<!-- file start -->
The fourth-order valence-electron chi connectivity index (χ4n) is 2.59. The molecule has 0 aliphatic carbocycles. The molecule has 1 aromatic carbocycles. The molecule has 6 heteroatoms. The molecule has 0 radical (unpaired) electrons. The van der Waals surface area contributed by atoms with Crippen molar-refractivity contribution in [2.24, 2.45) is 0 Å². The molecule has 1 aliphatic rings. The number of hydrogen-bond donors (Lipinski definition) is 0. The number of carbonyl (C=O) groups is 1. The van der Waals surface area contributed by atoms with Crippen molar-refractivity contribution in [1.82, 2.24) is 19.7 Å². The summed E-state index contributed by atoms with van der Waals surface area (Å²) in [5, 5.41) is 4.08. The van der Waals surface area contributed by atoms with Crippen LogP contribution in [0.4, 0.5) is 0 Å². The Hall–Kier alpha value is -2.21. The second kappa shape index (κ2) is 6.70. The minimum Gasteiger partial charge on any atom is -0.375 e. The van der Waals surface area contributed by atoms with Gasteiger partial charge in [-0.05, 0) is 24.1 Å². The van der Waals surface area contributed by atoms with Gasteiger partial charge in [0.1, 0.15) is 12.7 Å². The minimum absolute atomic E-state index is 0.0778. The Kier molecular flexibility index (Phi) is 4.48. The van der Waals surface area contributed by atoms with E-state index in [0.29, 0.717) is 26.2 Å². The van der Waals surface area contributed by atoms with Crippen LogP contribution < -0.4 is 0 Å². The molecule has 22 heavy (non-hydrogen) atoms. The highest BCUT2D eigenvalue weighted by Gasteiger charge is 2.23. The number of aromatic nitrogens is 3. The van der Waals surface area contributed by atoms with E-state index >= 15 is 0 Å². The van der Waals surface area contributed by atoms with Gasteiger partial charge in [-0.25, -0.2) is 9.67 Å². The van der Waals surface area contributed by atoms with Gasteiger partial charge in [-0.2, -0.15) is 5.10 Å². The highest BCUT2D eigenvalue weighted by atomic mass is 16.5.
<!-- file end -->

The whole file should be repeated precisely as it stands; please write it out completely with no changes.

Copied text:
The fourth-order valence-electron chi connectivity index (χ4n) is 2.59. The molecule has 0 aliphatic carbocycles. The molecule has 1 aromatic carbocycles. The molecule has 6 heteroatoms. The molecule has 0 radical (unpaired) electrons. The van der Waals surface area contributed by atoms with Crippen molar-refractivity contribution in [2.24, 2.45) is 0 Å². The molecule has 1 aliphatic rings. The number of hydrogen-bond donors (Lipinski definition) is 0. The number of carbonyl (C=O) groups is 1. The van der Waals surface area contributed by atoms with Crippen molar-refractivity contribution in [1.82, 2.24) is 19.7 Å². The summed E-state index contributed by atoms with van der Waals surface area (Å²) in [5, 5.41) is 4.08. The van der Waals surface area contributed by atoms with Crippen LogP contribution in [0.4, 0.5) is 0 Å². The Hall–Kier alpha value is -2.21. The second kappa shape index (κ2) is 6.70. The minimum Gasteiger partial charge on any atom is -0.375 e. The van der Waals surface area contributed by atoms with Gasteiger partial charge in [-0.05, 0) is 24.1 Å². The van der Waals surface area contributed by atoms with Gasteiger partial charge in [0.1, 0.15) is 12.7 Å². The minimum absolute atomic E-state index is 0.0778. The Kier molecular flexibility index (Phi) is 4.48. The van der Waals surface area contributed by atoms with E-state index in [0.29, 0.717) is 26.2 Å². The van der Waals surface area contributed by atoms with Crippen LogP contribution < -0.4 is 0 Å². The molecule has 22 heavy (non-hydrogen) atoms. The highest BCUT2D eigenvalue weighted by Gasteiger charge is 2.23. The number of aromatic nitrogens is 3. The van der Waals surface area contributed by atoms with E-state index >= 15 is 0 Å². The van der Waals surface area contributed by atoms with Gasteiger partial charge in [-0.25, -0.2) is 9.67 Å². The van der Waals surface area contributed by atoms with Gasteiger partial charge in [-0.2, -0.15) is 5.10 Å². The highest BCUT2D eigenvalue weighted by atomic mass is 16.5.